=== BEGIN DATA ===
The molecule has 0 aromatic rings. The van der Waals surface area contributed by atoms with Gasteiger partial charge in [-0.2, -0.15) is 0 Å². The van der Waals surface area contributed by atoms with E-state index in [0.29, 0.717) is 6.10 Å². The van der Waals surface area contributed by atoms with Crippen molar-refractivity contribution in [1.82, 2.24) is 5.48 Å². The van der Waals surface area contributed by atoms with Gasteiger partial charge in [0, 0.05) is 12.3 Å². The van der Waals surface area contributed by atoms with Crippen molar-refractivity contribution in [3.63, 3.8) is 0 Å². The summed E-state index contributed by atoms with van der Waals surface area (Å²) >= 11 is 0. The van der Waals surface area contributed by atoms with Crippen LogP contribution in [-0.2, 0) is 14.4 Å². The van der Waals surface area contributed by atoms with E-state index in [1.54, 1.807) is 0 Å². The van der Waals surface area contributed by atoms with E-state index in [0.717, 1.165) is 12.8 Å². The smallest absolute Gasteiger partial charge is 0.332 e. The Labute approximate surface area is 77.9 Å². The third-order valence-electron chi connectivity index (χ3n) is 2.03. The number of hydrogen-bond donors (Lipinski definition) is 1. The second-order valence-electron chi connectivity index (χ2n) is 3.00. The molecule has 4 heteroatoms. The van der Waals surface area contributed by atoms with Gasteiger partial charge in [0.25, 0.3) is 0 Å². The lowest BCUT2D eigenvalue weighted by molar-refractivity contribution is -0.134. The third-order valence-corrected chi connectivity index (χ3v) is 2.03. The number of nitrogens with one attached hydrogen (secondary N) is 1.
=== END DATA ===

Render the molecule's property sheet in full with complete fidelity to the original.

The molecule has 0 aromatic rings. The van der Waals surface area contributed by atoms with Gasteiger partial charge in [-0.2, -0.15) is 0 Å². The van der Waals surface area contributed by atoms with E-state index in [0.29, 0.717) is 6.10 Å². The van der Waals surface area contributed by atoms with Crippen molar-refractivity contribution in [1.82, 2.24) is 5.48 Å². The van der Waals surface area contributed by atoms with Gasteiger partial charge in [0, 0.05) is 12.3 Å². The van der Waals surface area contributed by atoms with Crippen molar-refractivity contribution in [3.63, 3.8) is 0 Å². The summed E-state index contributed by atoms with van der Waals surface area (Å²) >= 11 is 0. The van der Waals surface area contributed by atoms with Crippen LogP contribution in [-0.2, 0) is 14.4 Å². The van der Waals surface area contributed by atoms with E-state index in [1.54, 1.807) is 0 Å². The van der Waals surface area contributed by atoms with E-state index in [0.717, 1.165) is 12.8 Å². The smallest absolute Gasteiger partial charge is 0.332 e. The Labute approximate surface area is 77.9 Å². The third-order valence-electron chi connectivity index (χ3n) is 2.03. The number of hydrogen-bond donors (Lipinski definition) is 1. The second-order valence-electron chi connectivity index (χ2n) is 3.00. The molecule has 4 heteroatoms. The van der Waals surface area contributed by atoms with Gasteiger partial charge in [0.25, 0.3) is 0 Å². The lowest BCUT2D eigenvalue weighted by molar-refractivity contribution is -0.134. The third-order valence-corrected chi connectivity index (χ3v) is 2.03. The number of nitrogens with one attached hydrogen (secondary N) is 1.